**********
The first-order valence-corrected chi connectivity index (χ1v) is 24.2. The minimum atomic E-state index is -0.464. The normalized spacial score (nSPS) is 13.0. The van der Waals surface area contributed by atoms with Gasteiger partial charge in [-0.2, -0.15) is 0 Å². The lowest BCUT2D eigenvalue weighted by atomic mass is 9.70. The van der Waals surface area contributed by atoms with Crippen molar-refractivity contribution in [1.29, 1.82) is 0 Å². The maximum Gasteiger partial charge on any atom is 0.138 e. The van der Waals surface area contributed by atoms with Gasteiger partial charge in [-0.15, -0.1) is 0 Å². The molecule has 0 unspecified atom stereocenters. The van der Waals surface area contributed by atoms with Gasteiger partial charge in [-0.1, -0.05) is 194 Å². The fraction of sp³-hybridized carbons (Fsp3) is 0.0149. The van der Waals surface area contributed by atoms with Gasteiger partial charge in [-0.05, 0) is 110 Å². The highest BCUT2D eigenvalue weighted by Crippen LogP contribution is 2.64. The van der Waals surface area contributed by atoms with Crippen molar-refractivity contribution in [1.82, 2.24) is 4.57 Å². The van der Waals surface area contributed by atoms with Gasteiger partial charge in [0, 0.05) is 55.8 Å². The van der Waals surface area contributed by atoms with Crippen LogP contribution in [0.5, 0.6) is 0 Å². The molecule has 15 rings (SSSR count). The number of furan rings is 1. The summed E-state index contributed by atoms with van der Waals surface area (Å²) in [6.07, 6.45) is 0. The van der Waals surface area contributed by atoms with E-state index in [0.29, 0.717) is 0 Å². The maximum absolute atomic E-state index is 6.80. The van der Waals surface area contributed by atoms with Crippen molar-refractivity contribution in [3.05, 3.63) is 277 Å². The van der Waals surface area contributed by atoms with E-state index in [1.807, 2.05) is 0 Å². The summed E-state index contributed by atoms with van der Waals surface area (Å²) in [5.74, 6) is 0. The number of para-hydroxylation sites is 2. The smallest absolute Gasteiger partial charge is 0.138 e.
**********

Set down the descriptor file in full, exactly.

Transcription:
The first-order valence-corrected chi connectivity index (χ1v) is 24.2. The minimum atomic E-state index is -0.464. The normalized spacial score (nSPS) is 13.0. The van der Waals surface area contributed by atoms with Gasteiger partial charge in [-0.2, -0.15) is 0 Å². The lowest BCUT2D eigenvalue weighted by atomic mass is 9.70. The van der Waals surface area contributed by atoms with Crippen molar-refractivity contribution in [1.29, 1.82) is 0 Å². The maximum Gasteiger partial charge on any atom is 0.138 e. The van der Waals surface area contributed by atoms with Gasteiger partial charge in [-0.15, -0.1) is 0 Å². The molecule has 0 unspecified atom stereocenters. The van der Waals surface area contributed by atoms with Gasteiger partial charge in [-0.1, -0.05) is 194 Å². The fraction of sp³-hybridized carbons (Fsp3) is 0.0149. The van der Waals surface area contributed by atoms with Gasteiger partial charge in [-0.05, 0) is 110 Å². The highest BCUT2D eigenvalue weighted by Crippen LogP contribution is 2.64. The van der Waals surface area contributed by atoms with Crippen molar-refractivity contribution in [1.82, 2.24) is 4.57 Å². The van der Waals surface area contributed by atoms with Gasteiger partial charge in [0, 0.05) is 55.8 Å². The van der Waals surface area contributed by atoms with Crippen LogP contribution in [0.5, 0.6) is 0 Å². The molecule has 15 rings (SSSR count). The number of furan rings is 1. The summed E-state index contributed by atoms with van der Waals surface area (Å²) in [6.07, 6.45) is 0. The van der Waals surface area contributed by atoms with E-state index in [0.29, 0.717) is 0 Å². The maximum absolute atomic E-state index is 6.80. The van der Waals surface area contributed by atoms with Crippen molar-refractivity contribution in [3.05, 3.63) is 277 Å². The van der Waals surface area contributed by atoms with E-state index in [1.807, 2.05) is 0 Å². The summed E-state index contributed by atoms with van der Waals surface area (Å²) in [5.74, 6) is 0. The number of para-hydroxylation sites is 2. The smallest absolute Gasteiger partial charge is 0.138 e.